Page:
16 May 2006 Remote detection of buried mines
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Abstract
Illumination and polarization enhancement at optical wavelengths due to photometric backscattering by particulate surfaces can potentially be exploited for identifying soils disturbed by the burial of landmines, traversed by vehicles, and possibly for identifying environments prone to dust hazards. Laboratory and field measurements of reflected visible and near infrared light at phase angles from 3° to 0° demonstrate observations at these low angles are sensitive to grain size and packing for surfaces composed of particles as small as a few microns. Finer-grained materials tend to increase in reflectance more than do larger-grained surfaces and do so over a smaller range of phase angles, with a maximum brightness at or near 0° phase. Particulate surfaces also linearly polarize light; though the relationship is more complex, with high-albedo materials exhibiting a negative polarization of a few percent at one or few degrees phase. There is no intrinsic compositional dependency, and related albedo variations may be constrained using multiple wavelengths.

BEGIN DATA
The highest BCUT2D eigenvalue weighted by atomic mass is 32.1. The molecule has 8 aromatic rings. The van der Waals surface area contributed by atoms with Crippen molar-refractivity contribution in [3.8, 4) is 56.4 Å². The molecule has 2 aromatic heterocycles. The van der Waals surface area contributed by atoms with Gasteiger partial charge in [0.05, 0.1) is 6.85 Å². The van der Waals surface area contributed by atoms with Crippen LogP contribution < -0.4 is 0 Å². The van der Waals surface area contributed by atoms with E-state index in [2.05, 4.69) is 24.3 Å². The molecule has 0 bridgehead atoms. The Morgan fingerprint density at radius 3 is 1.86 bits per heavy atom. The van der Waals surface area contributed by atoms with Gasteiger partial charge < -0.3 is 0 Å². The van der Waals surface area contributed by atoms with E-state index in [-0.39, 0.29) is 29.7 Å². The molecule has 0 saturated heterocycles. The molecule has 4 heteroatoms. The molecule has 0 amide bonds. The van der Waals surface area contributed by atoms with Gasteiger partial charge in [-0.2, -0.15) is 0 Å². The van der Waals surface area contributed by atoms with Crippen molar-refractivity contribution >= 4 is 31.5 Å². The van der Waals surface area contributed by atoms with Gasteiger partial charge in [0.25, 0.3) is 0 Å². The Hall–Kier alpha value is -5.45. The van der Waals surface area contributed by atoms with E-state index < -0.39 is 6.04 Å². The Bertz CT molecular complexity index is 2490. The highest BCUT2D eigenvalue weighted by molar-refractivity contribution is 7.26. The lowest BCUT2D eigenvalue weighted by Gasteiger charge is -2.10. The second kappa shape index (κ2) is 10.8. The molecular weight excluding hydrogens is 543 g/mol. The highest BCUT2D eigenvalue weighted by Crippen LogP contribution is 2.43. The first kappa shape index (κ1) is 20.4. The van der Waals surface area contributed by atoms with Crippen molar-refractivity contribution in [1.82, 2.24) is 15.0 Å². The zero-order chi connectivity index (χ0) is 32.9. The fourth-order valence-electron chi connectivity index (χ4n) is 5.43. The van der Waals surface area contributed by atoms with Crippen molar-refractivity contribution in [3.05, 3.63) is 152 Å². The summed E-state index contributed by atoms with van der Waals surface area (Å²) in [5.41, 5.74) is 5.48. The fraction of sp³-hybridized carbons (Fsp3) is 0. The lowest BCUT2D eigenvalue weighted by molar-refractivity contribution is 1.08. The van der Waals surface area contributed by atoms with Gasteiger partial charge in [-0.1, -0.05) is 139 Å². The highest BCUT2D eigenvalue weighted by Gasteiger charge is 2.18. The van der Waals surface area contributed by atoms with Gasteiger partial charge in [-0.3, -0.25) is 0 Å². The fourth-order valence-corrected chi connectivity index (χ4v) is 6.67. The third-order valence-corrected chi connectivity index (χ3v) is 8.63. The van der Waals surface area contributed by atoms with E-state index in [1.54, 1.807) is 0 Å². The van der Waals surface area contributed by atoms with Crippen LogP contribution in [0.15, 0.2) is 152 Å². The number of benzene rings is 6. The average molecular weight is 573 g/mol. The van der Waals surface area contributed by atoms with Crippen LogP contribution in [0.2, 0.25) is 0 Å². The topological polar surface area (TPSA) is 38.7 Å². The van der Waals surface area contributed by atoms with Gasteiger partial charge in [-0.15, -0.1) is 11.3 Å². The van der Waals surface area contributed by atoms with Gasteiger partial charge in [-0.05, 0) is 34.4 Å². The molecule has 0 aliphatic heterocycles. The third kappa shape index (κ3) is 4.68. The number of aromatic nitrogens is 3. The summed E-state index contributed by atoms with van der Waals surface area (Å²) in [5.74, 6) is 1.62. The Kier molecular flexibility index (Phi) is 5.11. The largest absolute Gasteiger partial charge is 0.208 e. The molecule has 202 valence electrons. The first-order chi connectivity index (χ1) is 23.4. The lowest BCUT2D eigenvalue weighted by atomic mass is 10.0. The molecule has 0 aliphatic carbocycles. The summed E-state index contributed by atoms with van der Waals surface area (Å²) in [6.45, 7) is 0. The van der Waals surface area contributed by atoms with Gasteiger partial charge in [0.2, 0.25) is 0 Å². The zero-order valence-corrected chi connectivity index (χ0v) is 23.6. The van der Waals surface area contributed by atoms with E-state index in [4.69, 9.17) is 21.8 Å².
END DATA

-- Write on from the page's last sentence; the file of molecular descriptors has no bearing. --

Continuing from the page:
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Charles A. Hibbitts, James Bauer, "Remote detection of buried mines", Proc. SPIE 6217, Detection and Remediation Technologies for Mines and Minelike Targets XI, 62170B (16 May 2006); doi: 10.1117/12.664986; https://doi.org/10.1117/12.664986
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